Wander Lust

You won’t find it on the map. And there are no scheduled flights.
Yet it’s one of the best places for discovery on the planet. I
hereby submit the case for going, uh, nowhere. It has many obvious
attractions-no schedules, no crowds, no 20-pound guidebooks to lug.
But most people are reluctant to take advantage of the offerings.
After all, it’s hard to pack for no particular place at all. And
how do you get there, when there’s no there there?

In a destination-oriented world, the virtues of a nonitinerary
are as clear as dark matter. We’re conditioned to think that we
must get from point A to point B via the shortest possible route
and get there before everybody else. Even though there is nobody
else. We break the tape at the end of a hard-fought vacation day
and wind up beating nobody but ourselves-out of the juice of
journey, the stuff in between.

As Oliver Cromwell once put it, ‘a man never goes so far as when
he doesn’t know where he is going.’ One of the ironies of travel is
that we often get more mileage out of it when we have no objective.
Targets have a way of narrowing the sights to a single bull’s-eye.
Set out without a fixed destination, and the prizes multiply as you
enter a collide-o-scope of people and paths attracted to you as if
by some cosmic pheromone.

Transit to your nondestination is provided by a vehicle that may
need a little dusting off: wandering, your guaranteed ride to
wherever. Wandering sends you off with a radical new priority: no
priorities. The goal is whatever your moseying turns up. It’s a
time-honored route to wisdom in some cultures. Aborigine youths
learned the ways of the world on walkabouts, discovering the
secrets of survival and confidence on long trips into the
wilderness alone. Eastern thought has long baffled the West with
its emphasis on journey over destination, a mainstay of Zen and
Tao. ‘To start from nowhere and follow no road is the first step
towards attaining Tao,’ wrote Chuang Tzu.

But, by God, we want results, not traipsing around in circles.
And we want to know what they are before we leave the
door-conquering Kilimanjaro, blitzing Tuscany. Nothing wrong with a
mission, mind you, but obsessive quest of the most direct line to
the goal turns your travels into rote, notch-on-the-belt affairs. I
used to sprint through trips, at the end of the day congratulating
myself with how much I’d polished off. I hung up the race cleats
after realizing that seeing it all wasn’t as important as
experiencing a small chunk of it in lingering detail. That’s what
stays with you.

Now I know that when I wander over to a guy grilling chicken
along the road in a Belizean town, something more delicious may
happen than bagging a distant town by sunset. Such as finding out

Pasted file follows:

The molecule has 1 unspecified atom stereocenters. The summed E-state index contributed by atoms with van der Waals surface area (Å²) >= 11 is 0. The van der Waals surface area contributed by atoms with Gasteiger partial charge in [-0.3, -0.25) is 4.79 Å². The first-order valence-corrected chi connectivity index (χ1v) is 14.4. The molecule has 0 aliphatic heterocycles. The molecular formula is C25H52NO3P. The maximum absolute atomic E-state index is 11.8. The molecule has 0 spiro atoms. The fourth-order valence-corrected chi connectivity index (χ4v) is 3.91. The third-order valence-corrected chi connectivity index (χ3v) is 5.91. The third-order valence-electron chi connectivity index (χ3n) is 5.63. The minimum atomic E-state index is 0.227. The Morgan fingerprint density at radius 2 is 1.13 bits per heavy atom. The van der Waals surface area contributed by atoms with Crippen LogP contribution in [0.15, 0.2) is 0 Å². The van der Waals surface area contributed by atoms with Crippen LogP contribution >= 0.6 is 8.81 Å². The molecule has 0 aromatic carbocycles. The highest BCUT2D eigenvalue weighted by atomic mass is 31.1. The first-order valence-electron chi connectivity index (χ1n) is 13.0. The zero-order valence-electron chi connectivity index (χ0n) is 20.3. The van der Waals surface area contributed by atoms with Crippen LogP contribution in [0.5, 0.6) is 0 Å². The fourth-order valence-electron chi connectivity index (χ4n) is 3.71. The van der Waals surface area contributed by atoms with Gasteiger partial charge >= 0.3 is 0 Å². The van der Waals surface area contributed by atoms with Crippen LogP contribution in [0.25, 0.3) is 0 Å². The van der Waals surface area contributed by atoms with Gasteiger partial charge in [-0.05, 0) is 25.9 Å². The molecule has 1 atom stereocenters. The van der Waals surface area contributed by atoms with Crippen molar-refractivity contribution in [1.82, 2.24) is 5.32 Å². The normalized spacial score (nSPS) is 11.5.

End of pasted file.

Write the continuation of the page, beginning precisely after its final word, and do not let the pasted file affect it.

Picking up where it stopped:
about life in Belize when it was British Honduras, or having a
woman join us for a chat about music, or being asked to a local
dance that night. Suddenly I’m not on the outside looking in; I’m
looking for a punta rock step.

Wandering, for me, is a kind of mobile meditation. It clears the
mind of everything but what’s right at hand. When I’m going
nowhere, everywhere is interesting. I don’t feel the need to be
anyplace other than where I am, which is just the way my blood
pressure likes it. I can veer off over there if I want, zigzag to
the highlights of my trip. That’s where that spiral of road
happenings starts, in the collision with the unexpected, roost of
adventure, serendipity and the occasional stash of homemade

Tangents set it all in motion. ‘Most of the interesting things
are found when we wander off the path,’ agrees Pico Iyer, author of
Video Night in Kathmandu, Falling Off the Map, and an inveterate
wanderer, who’s currently at work on a book about global citizenry.
‘Suddenly a whim will take us in this direction, and that’s where
the excitement lies.’

Of course, this isn’t exactly self-evident in a society where
wandering has no productive purpose, on the approval charts
somewhere between wino and meter maid. ‘Wandering is an attack on
that whole philosophy,’ Iyer points out. ‘Society is predicated on
efficiency, and wandering is about discovering all the things that
efficiency won’t bring you and going into the margins.’

What we find in those margins is an essential part of the
discovery process. Engaged wandering is the root of all
exploration, triggering the chain reaction of data that leads to
new knowledge. In fact, it was our first introduction to travel,
our primary modus operandi as kids. Childhood browsings led us to
stumble onto the interests and friends we would take into
adulthood, as we sampled this, got knocked down by that, embraced
this, rejected that.We all wander in our younger years, because we
need to, says William Glasser, a psychologist and author of a dozen
books, including Choice Theory, his latest. Roving without
objective, he suggests, satisfies the four basic needs-love and
belonging, power, freedom and fun. ‘It’s certainly a part of the
need for both power [to get a sense of who we are in the world] and
freedom,’ he points out. ‘Both have a lot of curiosity attached to
them. Fun may be the most specific need related to wandering and
seeing new places. It’s the genetic reward for learning. When you
wander, the reason is to learn.’

Grown-ups need to wander, too, but the footloose urge usually
gives way at adulthood, when survival and security needs kick in
and ‘external control psychology’ formats our lives, says Glasser.
Outside opinions curb wandering ways. ‘People say you shouldn’t
wander, you should do something more constructive-that’s external
control people telling you how to live your life.’

Aimless roaming has never had much of a lobby in the Western
world. Travel was considered a sin by clerics up through the